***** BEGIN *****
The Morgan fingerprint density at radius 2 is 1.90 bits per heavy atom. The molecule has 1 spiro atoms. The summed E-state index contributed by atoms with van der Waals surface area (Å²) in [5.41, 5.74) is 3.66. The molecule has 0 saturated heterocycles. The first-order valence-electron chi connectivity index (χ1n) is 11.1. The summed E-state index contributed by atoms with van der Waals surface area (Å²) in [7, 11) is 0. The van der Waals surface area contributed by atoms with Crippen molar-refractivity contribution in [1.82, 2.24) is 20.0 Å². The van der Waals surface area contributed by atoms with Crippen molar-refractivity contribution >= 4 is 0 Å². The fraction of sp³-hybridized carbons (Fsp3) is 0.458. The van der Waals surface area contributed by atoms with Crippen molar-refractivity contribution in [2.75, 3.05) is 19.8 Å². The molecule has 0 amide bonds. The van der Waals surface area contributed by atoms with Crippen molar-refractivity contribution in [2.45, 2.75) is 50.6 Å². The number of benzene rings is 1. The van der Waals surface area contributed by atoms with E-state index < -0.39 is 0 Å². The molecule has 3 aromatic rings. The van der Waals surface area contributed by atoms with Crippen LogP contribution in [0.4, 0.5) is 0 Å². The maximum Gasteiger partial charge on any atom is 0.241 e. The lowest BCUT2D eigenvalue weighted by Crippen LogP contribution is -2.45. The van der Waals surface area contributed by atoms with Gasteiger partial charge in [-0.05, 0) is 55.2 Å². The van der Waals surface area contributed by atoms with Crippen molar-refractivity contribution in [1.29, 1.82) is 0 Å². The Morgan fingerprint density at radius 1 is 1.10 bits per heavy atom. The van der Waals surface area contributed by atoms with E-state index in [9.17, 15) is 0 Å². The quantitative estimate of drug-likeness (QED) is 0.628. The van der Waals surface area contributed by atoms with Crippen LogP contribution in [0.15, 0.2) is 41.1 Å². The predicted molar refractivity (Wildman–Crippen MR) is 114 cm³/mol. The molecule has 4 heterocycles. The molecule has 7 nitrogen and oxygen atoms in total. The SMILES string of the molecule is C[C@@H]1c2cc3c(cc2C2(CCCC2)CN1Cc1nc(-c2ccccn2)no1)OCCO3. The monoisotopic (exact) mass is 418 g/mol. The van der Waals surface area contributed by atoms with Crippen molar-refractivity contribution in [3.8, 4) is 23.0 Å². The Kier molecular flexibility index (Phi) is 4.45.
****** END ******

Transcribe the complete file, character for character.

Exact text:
The Morgan fingerprint density at radius 2 is 1.90 bits per heavy atom. The molecule has 1 spiro atoms. The summed E-state index contributed by atoms with van der Waals surface area (Å²) in [5.41, 5.74) is 3.66. The molecule has 0 saturated heterocycles. The first-order valence-electron chi connectivity index (χ1n) is 11.1. The summed E-state index contributed by atoms with van der Waals surface area (Å²) in [7, 11) is 0. The van der Waals surface area contributed by atoms with Crippen molar-refractivity contribution in [1.82, 2.24) is 20.0 Å². The van der Waals surface area contributed by atoms with Crippen molar-refractivity contribution >= 4 is 0 Å². The fraction of sp³-hybridized carbons (Fsp3) is 0.458. The van der Waals surface area contributed by atoms with Crippen molar-refractivity contribution in [2.75, 3.05) is 19.8 Å². The molecule has 0 amide bonds. The van der Waals surface area contributed by atoms with Crippen molar-refractivity contribution in [2.45, 2.75) is 50.6 Å². The number of benzene rings is 1. The van der Waals surface area contributed by atoms with E-state index < -0.39 is 0 Å². The molecule has 3 aromatic rings. The van der Waals surface area contributed by atoms with Crippen LogP contribution in [0.4, 0.5) is 0 Å². The maximum Gasteiger partial charge on any atom is 0.241 e. The lowest BCUT2D eigenvalue weighted by Crippen LogP contribution is -2.45. The van der Waals surface area contributed by atoms with Gasteiger partial charge in [-0.05, 0) is 55.2 Å². The van der Waals surface area contributed by atoms with Crippen molar-refractivity contribution in [1.29, 1.82) is 0 Å². The Morgan fingerprint density at radius 1 is 1.10 bits per heavy atom. The van der Waals surface area contributed by atoms with E-state index in [9.17, 15) is 0 Å². The quantitative estimate of drug-likeness (QED) is 0.628. The van der Waals surface area contributed by atoms with Crippen LogP contribution in [0.15, 0.2) is 41.1 Å². The predicted molar refractivity (Wildman–Crippen MR) is 114 cm³/mol. The molecule has 4 heterocycles. The molecule has 7 nitrogen and oxygen atoms in total. The SMILES string of the molecule is C[C@@H]1c2cc3c(cc2C2(CCCC2)CN1Cc1nc(-c2ccccn2)no1)OCCO3. The monoisotopic (exact) mass is 418 g/mol. The van der Waals surface area contributed by atoms with Crippen molar-refractivity contribution in [3.8, 4) is 23.0 Å². The Kier molecular flexibility index (Phi) is 4.45.